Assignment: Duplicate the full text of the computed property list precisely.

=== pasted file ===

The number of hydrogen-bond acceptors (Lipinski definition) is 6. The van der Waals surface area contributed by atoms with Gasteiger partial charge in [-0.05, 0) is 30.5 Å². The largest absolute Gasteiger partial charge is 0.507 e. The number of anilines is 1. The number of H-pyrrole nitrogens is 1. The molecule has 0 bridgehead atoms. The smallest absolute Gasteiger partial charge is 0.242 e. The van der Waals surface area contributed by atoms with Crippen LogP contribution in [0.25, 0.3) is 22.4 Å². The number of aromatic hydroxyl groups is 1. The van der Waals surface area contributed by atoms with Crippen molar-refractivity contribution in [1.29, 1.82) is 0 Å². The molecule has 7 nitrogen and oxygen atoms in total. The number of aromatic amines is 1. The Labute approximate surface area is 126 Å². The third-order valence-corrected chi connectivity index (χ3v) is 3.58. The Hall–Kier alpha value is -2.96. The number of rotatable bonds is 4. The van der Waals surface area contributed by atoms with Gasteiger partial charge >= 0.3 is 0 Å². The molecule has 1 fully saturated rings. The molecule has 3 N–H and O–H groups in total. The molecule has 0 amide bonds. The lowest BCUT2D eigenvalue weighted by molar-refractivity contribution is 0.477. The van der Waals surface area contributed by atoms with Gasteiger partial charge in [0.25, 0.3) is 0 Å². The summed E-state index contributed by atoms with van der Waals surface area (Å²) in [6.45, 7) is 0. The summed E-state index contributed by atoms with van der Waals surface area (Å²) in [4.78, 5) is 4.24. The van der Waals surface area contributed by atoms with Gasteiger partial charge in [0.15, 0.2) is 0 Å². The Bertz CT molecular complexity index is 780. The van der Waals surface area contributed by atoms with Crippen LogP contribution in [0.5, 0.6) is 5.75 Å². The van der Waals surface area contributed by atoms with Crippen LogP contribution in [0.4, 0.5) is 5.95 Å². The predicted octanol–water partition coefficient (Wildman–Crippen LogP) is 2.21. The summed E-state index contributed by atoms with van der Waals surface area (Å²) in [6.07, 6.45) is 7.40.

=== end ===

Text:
The number of hydrogen-bond acceptors (Lipinski definition) is 6. The van der Waals surface area contributed by atoms with Gasteiger partial charge in [-0.05, 0) is 30.5 Å². The largest absolute Gasteiger partial charge is 0.507 e. The number of anilines is 1. The number of H-pyrrole nitrogens is 1. The molecule has 0 bridgehead atoms. The smallest absolute Gasteiger partial charge is 0.242 e. The van der Waals surface area contributed by atoms with Crippen LogP contribution in [0.25, 0.3) is 22.4 Å². The number of aromatic hydroxyl groups is 1. The van der Waals surface area contributed by atoms with Crippen molar-refractivity contribution in [1.29, 1.82) is 0 Å². The molecule has 7 nitrogen and oxygen atoms in total. The number of aromatic amines is 1. The Labute approximate surface area is 126 Å². The third-order valence-corrected chi connectivity index (χ3v) is 3.58. The Hall–Kier alpha value is -2.96. The number of rotatable bonds is 4. The van der Waals surface area contributed by atoms with Gasteiger partial charge >= 0.3 is 0 Å². The molecule has 1 fully saturated rings. The molecule has 3 N–H and O–H groups in total. The molecule has 0 amide bonds. The lowest BCUT2D eigenvalue weighted by molar-refractivity contribution is 0.477. The van der Waals surface area contributed by atoms with Gasteiger partial charge in [0.25, 0.3) is 0 Å². The summed E-state index contributed by atoms with van der Waals surface area (Å²) in [6.45, 7) is 0. The summed E-state index contributed by atoms with van der Waals surface area (Å²) in [4.78, 5) is 4.24. The van der Waals surface area contributed by atoms with Gasteiger partial charge in [0.15, 0.2) is 0 Å². The Bertz CT molecular complexity index is 780. The van der Waals surface area contributed by atoms with Crippen LogP contribution in [0.5, 0.6) is 5.75 Å². The van der Waals surface area contributed by atoms with Crippen LogP contribution in [0.4, 0.5) is 5.95 Å². The predicted octanol–water partition coefficient (Wildman–Crippen LogP) is 2.21. The summed E-state index contributed by atoms with van der Waals surface area (Å²) in [6.07, 6.45) is 7.40.